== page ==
Medieval cuisine

Back to the basement, the exhibition told me a lot about the food they ate in medieval times and how they prepared and served it. Not surprisingly, there was a big difference between what the seigneurs and bourgeois ate and the daily diet of the paysans. Here are a few snippets I gleaned:

  • Dresser la table (to lay the table): stems from the fact that there were few separate dining rooms, so the table was temporary, a series of boards laid (dressés) on trestles.
  • Banquets get their name from the benches (bancs) that guests occupied only on one side of the table to facilitate serving from the other side.
  • The order of courses was precisely regulated during a banquet. It usually began with sweet wine and seasonal fruits (cherries, plums, grapes).
  • Medieval folk used honey as a sweetener but preferred spicy and sour food. They used spices because they liked the taste, not to mask the flavour of rotten meat.
  • Only the paysans ate vegetables, and then they chopped them up and boiled them to destruction.
  • The base for sauces was usually verjus (grape juice), and they rarely used cream or flour in them. Bread or almonds were thickeners for sauces.

If you visit Najac, it’s worth sparing an hour or so to take in la Maison du Gouverneur, at the reasonable ticket price of €4.

Books and cakes

Large square in the picturesque village of Najac, showing old stone houses with split stone roofs, some with half-timbering.
Place du Faubourg in the upper town

Mission no. 2 was to check out a second-hand bookshop and tea room, which opened recently under the arcades in the upper part of town (the opposite side to the fortress). An English lady, who also speaks French, runs Café Christophe et Autres Contes and told me she plans to open all year round. This is good news in a place that normally shuts down out of season.

She has a Facebook page, which is actually in French, but it’s easy enough to get the drift from the photos if your French is shaky. The books are in French and English, fiction and non-fiction.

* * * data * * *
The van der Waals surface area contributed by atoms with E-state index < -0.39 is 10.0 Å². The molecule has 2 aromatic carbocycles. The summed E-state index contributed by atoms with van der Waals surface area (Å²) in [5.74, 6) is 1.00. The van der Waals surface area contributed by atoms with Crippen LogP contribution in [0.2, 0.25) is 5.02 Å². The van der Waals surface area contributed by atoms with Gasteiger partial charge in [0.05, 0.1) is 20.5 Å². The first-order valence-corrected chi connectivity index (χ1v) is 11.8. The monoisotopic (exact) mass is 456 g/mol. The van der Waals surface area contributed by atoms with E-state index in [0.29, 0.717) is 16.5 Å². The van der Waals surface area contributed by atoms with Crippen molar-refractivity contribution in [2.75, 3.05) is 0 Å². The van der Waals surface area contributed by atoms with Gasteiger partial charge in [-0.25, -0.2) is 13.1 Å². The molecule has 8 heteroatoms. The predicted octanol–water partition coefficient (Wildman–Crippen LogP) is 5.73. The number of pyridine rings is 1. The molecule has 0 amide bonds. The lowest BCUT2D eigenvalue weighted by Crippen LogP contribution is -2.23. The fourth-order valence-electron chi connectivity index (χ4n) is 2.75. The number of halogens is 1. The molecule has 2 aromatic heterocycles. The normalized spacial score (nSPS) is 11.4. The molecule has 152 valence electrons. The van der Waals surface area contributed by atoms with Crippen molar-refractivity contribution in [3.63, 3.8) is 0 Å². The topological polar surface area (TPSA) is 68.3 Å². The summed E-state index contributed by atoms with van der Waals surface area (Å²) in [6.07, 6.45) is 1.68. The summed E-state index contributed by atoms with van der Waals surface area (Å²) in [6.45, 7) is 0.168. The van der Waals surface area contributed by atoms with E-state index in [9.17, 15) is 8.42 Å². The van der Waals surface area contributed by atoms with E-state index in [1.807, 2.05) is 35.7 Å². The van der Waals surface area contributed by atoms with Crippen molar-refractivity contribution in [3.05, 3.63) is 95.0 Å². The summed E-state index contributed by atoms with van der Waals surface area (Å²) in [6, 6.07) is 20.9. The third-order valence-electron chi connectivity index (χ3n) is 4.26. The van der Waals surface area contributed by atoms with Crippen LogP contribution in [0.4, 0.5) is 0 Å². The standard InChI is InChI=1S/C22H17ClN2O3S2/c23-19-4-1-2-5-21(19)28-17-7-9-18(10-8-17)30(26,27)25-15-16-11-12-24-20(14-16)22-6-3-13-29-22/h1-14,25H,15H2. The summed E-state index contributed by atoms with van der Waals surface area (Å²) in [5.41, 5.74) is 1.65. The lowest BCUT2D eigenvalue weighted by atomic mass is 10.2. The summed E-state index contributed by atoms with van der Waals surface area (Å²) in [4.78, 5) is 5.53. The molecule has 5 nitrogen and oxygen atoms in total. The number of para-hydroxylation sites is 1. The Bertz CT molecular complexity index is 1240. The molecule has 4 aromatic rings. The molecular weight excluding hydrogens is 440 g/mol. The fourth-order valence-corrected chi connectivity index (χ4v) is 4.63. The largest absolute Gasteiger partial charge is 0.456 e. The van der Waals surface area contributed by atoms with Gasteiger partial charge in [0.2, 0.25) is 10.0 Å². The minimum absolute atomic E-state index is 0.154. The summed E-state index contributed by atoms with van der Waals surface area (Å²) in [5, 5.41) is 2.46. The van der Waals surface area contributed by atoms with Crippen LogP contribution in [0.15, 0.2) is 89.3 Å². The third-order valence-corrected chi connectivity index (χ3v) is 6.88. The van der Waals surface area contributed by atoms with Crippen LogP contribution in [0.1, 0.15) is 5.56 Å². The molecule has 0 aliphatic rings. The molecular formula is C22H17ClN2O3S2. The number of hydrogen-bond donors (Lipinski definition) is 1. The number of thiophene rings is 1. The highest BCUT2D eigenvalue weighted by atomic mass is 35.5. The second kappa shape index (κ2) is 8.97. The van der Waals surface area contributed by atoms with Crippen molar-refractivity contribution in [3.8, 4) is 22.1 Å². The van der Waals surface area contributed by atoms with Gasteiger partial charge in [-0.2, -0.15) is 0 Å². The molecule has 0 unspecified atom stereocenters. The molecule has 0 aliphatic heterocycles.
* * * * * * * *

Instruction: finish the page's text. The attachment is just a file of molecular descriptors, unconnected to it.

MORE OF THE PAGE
Here are a few other things I saw during my Najac promenade:

A museum I hadn’t seen before but didn’t have time to explore.

Najac museum in Southwest France with dark red painted woodwork.

Former post office, established in 1840.

Former post office in French village of Najac, with brown wooden frontage and Poste Aux Lettres in old yellow lettering.

Somebody in this house likes owls. So do I.

Half-timbered house in French village of Najac with open shutters displaying collection of ceramic and wooden owls.

One of the figures on the 14th-century fountain, supposedly one of the town’s consuls.

Carved stone face on 14th-century fountain in French village of Najac.

And finally, you can’t get away from the fortress’s towering presence.

View of the ruined fortress of Najac in Southwest France with front of small stone chapel in the foreground.

In other news – beyond black

If you’re a devotee of contemporary art, you might have seen that the abstract artist Pierre Soulages died this week at the ripe old age of 102.

Soulages was born in Rodez, Aveyron, and derived inspiration from his native region. He designed the windows in the Abbey Church in Conques, about which opinions are divided. His speciality became the use of black. Soulages experimented with different textures and applications of black paint and their interaction with light. He called his black ‘outrenoir’ (beyond black).